cost and economic impact of legislation and government policy, says the nation’s rapidly growing debt burden increases the probability of a fiscal crisis in which investors lose faith in U.S. bonds and force policymakers to make drastic spending cuts or tax increases. The findings aren’t dramatically new, but the budget of fice’s analysis underscores the magnitude of the nation’s fiscal problems as negotiators struggle to lift the current $14.3 trillion debt limit and avoid a first-ever, market-rattling default on U.S. obligations. The Biden-led talks have proceeded slowly and are at a critical stage, as Democrats and Republicans remain at loggerheads over revenues and domestic programs like Medicare and Medicaid. With Republicans insisting that the level of deficit cuts at least equal the amount of any increase in the debt limit, it would take more than $2 trillion in cuts to carry past next year’s elections. House GOP leaders have made it plain they only want a single vote before the elections. Democratic leaders held a press conference Wednesday to argue for more economic stimulus measures such as a proposal floated by the White House to extend a payroll tax cut enacted last year. The move demonstrates the continuing appeal of deficitfinanced policy solutions — suggested even as warnings of the dangers of mounting debt grow louder and louder. With the fiscal imbalance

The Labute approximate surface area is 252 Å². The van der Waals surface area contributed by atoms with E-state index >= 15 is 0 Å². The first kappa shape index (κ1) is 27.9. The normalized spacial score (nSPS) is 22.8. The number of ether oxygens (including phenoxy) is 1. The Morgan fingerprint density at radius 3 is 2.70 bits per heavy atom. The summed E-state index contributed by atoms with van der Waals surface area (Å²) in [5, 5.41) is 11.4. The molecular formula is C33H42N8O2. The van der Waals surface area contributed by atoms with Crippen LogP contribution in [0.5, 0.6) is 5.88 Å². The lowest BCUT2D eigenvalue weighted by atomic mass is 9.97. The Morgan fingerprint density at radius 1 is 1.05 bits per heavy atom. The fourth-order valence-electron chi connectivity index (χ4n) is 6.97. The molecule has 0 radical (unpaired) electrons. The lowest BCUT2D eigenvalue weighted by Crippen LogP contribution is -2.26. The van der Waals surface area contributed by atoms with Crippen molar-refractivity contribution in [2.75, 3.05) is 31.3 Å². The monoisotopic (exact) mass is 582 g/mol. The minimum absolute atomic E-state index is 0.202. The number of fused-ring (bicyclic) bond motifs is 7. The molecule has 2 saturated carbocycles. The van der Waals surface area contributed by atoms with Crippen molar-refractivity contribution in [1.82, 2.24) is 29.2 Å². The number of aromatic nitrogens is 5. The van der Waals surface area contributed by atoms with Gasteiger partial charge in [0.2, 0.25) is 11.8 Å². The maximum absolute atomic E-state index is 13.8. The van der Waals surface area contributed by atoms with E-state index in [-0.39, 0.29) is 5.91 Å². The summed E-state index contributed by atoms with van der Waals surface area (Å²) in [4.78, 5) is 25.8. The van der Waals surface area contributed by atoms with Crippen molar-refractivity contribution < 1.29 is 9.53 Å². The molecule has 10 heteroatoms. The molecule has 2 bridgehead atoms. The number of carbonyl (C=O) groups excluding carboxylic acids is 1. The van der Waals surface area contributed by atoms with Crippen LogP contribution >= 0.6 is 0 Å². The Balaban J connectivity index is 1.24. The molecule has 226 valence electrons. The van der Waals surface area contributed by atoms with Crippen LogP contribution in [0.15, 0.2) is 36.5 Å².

requiring the government to borrow more than 40 cents of every dollar it spends, CBO predicts that without a change of course the national debt will rocket from 69 percent of gross domestic product this year to 109 percent of GDP — the record set in World War II — by 2023. CBO’s projections are based on a scenario that anticipates Bush-era tax cuts are extended and other current policies such as maintaining doctors’ fees under Medicare are continued as well. The debt would far more stable under the budget office’s of ficial “baseline” that assumes taxes return to Clinton-era rates and that doctors absorb unrealistic fee cuts. Economists war n that rising debt threatens to devastate the economy by forcing interest rates higher, squeezing domestic investment, and limiting the government’s ability to respond to unexpected challenges like an economic downturn. But most ominously, the CBO report war ns of a “sudden fiscal crisis” in which investors would lose faith in the U.S. government’s ability to manage its fiscal affairs. In such a fiscal panic, investors might abandon U.S. bonds and force the gover nment to pay unaffordable interest rates. In turn, the report warns, Washington policymakers would have to win back the confidence of the markets by imposing spending cuts and tax increases far more severe than if they were to take action now.